What is the Quiraing?
Can you plan a walking route around the Quiraing using an OS map?
What is the Quiraing?
The Quiraing, a fascinating landscape on the Trotternish peninsula on Skye, results largely from geomorphological processes resulting from gravity. The whole of the Trotternish Ridge escarpment was formed by a great series of landslips. The dramatic Quiraing which is the largest landslip in Britain, with five stages of movement identified, extends to a width of 2km from the scarp slope to the coast. Some sections of the landslide are still active as evidenced by the need for regular repairs to the local road.
The landscape has a number of distinctive features which have earned specific names The Needle is a jagged 120-foot high pinnacle to the northwest is The Table, a flat area that has slipped down from the plateau whereas to the southwest is the Prison. Trotternish is probably the second most popular visitor location on Skye after the Cuillin Hills the next most visited part of Skye with stunning scenery at the Quirang making it popular with walkers and photographers.
The geology of the Trotternish peninsular consists of Jurassic sediments, clays, shales and sandstones overlain by thick lava flows. The rocks dip gently westwards, creating gently rising slopes from west to east however these are cut by faults running N-S along the peninsula. The landslides were formed due to the overlying weight of the lava flows approximately 300m thick, weighing down on the weaker Jurassic sedimentary rocks. Under the pressure, the Jurassic rocks sheared along the N-S faults and huge lava blocks slid seawards along a rotational glide plane. A steep scarp slope is found on its eastern margin.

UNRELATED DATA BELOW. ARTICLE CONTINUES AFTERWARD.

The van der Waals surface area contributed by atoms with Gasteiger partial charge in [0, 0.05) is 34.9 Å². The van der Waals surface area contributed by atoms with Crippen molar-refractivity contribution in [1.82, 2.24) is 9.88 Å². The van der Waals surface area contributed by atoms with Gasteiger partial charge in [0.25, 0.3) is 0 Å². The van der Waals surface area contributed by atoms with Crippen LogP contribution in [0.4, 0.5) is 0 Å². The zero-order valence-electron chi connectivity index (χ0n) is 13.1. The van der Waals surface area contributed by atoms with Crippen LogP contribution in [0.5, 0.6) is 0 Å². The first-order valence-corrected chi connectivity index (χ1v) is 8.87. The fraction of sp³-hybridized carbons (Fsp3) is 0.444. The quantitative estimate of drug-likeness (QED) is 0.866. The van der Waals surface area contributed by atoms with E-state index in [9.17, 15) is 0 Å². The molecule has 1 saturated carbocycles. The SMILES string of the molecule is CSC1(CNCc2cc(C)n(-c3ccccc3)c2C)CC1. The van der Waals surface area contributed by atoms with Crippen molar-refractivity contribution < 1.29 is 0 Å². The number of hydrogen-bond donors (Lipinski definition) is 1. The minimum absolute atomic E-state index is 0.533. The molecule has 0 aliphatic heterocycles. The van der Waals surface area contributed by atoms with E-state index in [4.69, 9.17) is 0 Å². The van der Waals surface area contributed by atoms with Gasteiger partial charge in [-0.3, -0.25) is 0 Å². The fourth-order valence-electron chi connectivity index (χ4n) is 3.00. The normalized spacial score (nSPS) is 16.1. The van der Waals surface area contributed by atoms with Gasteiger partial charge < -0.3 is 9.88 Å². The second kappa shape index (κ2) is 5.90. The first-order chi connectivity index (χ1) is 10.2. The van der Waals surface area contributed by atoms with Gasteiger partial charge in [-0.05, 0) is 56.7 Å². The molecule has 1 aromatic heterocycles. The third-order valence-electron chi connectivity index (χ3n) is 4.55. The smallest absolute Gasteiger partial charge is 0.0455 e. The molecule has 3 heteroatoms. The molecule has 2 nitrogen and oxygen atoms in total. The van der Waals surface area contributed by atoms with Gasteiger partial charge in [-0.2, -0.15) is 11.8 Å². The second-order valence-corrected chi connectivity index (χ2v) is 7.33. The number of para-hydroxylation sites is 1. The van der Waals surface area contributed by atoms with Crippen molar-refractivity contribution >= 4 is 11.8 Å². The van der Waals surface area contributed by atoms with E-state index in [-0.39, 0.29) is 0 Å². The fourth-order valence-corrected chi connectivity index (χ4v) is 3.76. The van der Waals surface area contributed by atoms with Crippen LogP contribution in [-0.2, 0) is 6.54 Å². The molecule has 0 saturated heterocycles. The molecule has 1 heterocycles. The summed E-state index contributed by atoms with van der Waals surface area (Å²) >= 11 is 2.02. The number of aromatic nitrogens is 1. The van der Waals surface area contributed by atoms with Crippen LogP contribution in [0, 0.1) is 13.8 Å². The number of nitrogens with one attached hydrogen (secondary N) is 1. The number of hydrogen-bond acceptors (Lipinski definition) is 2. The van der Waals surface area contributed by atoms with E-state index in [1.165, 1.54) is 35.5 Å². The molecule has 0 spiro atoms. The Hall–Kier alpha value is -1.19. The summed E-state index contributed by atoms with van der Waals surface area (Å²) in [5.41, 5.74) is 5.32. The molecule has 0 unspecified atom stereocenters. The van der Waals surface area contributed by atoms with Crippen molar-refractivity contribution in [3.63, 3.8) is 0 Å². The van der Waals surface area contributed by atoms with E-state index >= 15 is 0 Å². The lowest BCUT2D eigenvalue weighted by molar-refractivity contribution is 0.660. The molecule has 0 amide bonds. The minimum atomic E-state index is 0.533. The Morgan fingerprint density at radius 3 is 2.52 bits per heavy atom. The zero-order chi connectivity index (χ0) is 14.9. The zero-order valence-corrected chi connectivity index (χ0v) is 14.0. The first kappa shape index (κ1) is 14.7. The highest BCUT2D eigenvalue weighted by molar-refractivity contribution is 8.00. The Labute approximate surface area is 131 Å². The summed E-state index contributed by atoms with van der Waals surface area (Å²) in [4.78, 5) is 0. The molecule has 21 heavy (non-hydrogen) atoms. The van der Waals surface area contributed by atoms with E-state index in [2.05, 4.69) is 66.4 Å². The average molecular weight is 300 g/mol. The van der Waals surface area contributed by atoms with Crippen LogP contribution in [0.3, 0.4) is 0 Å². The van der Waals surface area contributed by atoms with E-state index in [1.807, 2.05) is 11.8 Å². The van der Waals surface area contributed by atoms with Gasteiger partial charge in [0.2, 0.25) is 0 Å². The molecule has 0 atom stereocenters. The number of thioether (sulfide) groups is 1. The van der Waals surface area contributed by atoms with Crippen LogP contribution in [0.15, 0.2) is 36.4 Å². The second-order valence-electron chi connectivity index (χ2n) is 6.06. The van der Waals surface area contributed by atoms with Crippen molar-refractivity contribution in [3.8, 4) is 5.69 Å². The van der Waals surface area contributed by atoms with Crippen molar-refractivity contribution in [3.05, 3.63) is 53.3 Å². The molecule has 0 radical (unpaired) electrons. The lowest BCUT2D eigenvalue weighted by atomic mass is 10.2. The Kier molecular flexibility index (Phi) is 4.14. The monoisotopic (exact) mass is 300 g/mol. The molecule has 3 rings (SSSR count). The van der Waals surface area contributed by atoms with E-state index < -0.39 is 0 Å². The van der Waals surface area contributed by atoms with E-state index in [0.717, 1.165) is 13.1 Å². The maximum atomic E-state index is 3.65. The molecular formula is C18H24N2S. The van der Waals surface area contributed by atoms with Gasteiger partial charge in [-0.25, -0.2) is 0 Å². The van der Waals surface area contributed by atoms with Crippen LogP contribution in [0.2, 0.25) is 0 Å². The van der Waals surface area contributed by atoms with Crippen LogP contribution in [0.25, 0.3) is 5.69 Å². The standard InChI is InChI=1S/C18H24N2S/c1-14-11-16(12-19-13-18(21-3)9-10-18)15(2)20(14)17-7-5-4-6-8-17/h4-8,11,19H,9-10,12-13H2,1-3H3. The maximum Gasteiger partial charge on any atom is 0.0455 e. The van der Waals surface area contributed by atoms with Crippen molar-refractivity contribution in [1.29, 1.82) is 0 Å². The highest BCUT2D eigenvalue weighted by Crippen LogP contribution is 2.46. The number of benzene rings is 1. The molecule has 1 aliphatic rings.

View of the Quiraing
Can you suggest how it was formed?
Do you think it was formed as the result of:
Plot a route around the Quiraing on an OS map. You can get a map by going to the Ordnance Survey getamap service and typing in the following grid reference into the search box and printing: NG452691
If you get stuck or need a clue you can see a route.
Create a route card of your planned walk.
Try and locate the photographs below on your map.
Write down which direction the camera was facing when the pictures were taken.